Sunday, April 22, 2018

Signing in the Rain

     What authors do to sell their books! March in Louisiana is fair and festival season, primarily because the weather usually fine, clear, warm, but not too warm. It's the best time to promote my books, too. I signed up for four events to do so, one a wonderful arts and crafts fair where I usually sell a number of books and sometimes small pieces of art. Setup must be completed by nine, and the fair runs until four o'clock.  It's a long but worth it day most years, and I don't have to pay for my space. This year, the first weekend in March was simply freezing. I bundled up, but found doing my setup too hard with gloves and was fumble-fingered hanging the art and doing my book display. I finally settled into my chair, threw a blanket over my legs, drank some of the hot tea I'd brought along, and consoled myself with a cookie purchased from one of the vendors.  Of course, customers did not venture out until almost noon when it warmed up. I had all my sales then and met a bunch of people who might buy later, but the whole time prayed I wouldn't get walking pneumonia again as I did at a chilly event in December.  Not doing anything outdoors in December again--though it can be warm here. You never know.
     Event number two took place on a week night to entertain six hundred visiting bicycle riders--who after riding forty miles really had no interest in art or reading. My husband was scheduled to set up his telescope for sun viewing. I said I'd put up my tables nearby as he usually has a line and hope for the best. Clouds closed in and threatened rain. My husband packed his telescope and helped me drag my tables under a nearby awning in front of an office in case it rained.  It did. While huddled there, again with hot tea from my thermos to ward off the damp, a woman approached and asked what I am doing there and who am I?  I replied, "Participating in the art walk and taking shelter from the rain."
     "Well, my boss wants to see some ID."  I gave her my business card.  She asked if all my info was correct. Yes. They wouldn't do me much good if it wasn't. She contacts her boss in the bowels of the office building--which is closed. He wants to see my driver's license. I get it out, and she photographs it and me. Now, I have lived in this town over thirty years and know a lot of people. First time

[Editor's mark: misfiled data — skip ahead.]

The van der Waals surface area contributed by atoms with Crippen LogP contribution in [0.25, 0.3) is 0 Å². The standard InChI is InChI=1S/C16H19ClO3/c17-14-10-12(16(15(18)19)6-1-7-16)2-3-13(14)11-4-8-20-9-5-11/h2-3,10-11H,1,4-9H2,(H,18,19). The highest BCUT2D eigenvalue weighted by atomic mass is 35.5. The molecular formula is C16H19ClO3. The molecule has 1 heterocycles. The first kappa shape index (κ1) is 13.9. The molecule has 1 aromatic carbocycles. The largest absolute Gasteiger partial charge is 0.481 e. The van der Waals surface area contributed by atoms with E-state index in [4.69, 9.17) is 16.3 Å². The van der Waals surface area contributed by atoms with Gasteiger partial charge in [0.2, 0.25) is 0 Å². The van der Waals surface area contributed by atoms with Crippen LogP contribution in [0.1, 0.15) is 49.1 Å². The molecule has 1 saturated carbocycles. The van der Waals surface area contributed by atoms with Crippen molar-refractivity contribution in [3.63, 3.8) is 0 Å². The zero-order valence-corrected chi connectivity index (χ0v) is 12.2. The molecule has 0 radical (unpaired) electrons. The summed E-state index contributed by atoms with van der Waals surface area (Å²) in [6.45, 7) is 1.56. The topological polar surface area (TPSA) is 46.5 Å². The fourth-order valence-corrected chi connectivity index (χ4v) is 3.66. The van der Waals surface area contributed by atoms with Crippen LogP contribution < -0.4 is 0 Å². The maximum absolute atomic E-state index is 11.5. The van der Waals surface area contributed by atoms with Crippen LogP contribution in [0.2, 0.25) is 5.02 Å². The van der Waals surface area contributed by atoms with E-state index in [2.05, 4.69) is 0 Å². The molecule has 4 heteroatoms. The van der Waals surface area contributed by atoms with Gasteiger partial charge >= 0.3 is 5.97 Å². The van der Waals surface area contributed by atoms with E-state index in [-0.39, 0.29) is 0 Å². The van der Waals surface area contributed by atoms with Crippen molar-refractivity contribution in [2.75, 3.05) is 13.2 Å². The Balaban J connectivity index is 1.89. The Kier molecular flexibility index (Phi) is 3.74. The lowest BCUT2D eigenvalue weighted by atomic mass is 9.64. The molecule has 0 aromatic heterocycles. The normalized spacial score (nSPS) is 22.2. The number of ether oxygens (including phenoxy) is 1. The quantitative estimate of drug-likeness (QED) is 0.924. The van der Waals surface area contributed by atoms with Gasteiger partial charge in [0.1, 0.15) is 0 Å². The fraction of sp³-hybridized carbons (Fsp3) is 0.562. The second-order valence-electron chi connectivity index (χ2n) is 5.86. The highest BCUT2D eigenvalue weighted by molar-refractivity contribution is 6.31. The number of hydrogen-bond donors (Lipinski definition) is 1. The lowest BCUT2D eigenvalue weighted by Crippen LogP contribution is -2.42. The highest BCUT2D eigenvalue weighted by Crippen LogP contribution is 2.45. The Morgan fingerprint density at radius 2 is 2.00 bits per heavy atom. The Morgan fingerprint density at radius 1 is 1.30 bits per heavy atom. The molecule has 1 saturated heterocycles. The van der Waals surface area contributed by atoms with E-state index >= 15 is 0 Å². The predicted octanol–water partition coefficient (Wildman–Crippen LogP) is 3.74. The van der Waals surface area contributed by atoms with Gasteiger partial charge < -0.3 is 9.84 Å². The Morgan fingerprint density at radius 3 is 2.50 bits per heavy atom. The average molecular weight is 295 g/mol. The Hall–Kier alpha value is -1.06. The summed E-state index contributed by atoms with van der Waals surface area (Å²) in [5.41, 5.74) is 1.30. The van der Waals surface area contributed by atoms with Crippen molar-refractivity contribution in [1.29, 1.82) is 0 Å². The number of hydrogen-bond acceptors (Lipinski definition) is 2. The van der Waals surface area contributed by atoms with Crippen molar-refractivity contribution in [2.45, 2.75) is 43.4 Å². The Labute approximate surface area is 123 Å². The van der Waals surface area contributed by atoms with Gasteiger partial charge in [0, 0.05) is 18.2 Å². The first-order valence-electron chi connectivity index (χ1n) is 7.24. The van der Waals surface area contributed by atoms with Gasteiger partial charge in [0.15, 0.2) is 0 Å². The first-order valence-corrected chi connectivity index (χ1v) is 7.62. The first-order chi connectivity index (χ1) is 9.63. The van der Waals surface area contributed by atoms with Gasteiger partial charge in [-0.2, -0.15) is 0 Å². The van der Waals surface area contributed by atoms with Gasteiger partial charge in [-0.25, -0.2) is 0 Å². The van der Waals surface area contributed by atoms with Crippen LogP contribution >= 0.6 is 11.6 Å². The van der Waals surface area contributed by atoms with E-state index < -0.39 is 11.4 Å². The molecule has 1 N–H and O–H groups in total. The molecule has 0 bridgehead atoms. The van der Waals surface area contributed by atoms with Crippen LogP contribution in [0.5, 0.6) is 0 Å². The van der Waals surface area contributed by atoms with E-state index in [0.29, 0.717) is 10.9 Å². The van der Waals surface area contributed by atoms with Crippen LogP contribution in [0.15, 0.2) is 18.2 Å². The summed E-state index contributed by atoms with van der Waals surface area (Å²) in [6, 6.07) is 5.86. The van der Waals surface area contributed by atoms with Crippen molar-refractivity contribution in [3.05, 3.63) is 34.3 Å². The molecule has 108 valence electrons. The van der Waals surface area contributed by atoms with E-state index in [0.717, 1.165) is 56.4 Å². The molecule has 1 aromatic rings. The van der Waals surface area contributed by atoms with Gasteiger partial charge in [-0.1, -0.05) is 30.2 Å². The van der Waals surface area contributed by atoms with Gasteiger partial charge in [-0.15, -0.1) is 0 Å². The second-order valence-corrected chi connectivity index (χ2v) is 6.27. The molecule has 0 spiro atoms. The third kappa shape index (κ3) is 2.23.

I've ever been treated like a criminal, especially since I'd been asked to participate. I'd had enough and said I'd pack up and leave.  Oh, no, now I can stay.  I did for another hour. Had one sale to a rider who bought my shortest book for his wife--because he has to tote it in his backpack. Nice guy from California.  The sky grows dark again. I pack up as a misty rain falls. I do believe this is my last participation in a cycling event. Just not worth the hassle and being hassled. And by the way, public sidewalk, and I was not blocking his door or the right of way. Guy was a lawyer--figures.
     Event number three was several days later, a literary festival with fifty authors lining the main street and offering every kind of book for sale. I was set up in my paid spot between an interesting mystery writer from New Orleans with an impressive setup and tent and a self-published friend with a card table and no canopy. Not wanting a repeat of the last rainy venue, I'd brought mine. Supposedly, my tarp can be set up by one person--one very tall and strong person, which I am not. My husband raised it with the help of the fellow from New Orleans. I set up my display and waited. Some traffic, not much interest, and weather that turned cold and threatened rain. I had my first sale around noon when the hospitality committee brought us all a nice lunch of pasta and chicken salad and a cookie, but I kind of wished it were nice hot gumbo. Again, saved by that thermos of hot tea. An hour later, the wind is whipping and a drizzly rain if falling. Those without tarps pack up and go home. We were supposed to be out there until three. I call home for help getting the tarp down and begin to pack. Suddenly, two people who said they'd come back and buy later (they rarely do) rush up and buy a total of seven books. In one case, I had unpack to find the ones she wanted, but I did appreciate the sale. I'm home by one-thirty, as I think most of the writers were, and had a nice, cozy afternoon where I actually got some writing done instead of trying to sell it. 
     The last event, thank heaven, was indoors at a library. The authors were clustered in a rear meeting room which library patrons avoided. Mostly we visited each other, and some of the newly published had their families show up. For me, a three hour round trip drive and one sale, but I did hand out a lot of cards and appeared to score some sales on Amazon later. At least, I wasn't cold and damp.
      So aspiring authors, this could be your life. Think you can just stay home and write?  Nope, you have to put yourself out there to get noticed.  Be sure to buy a canopy of your own because you might be signing in the rain!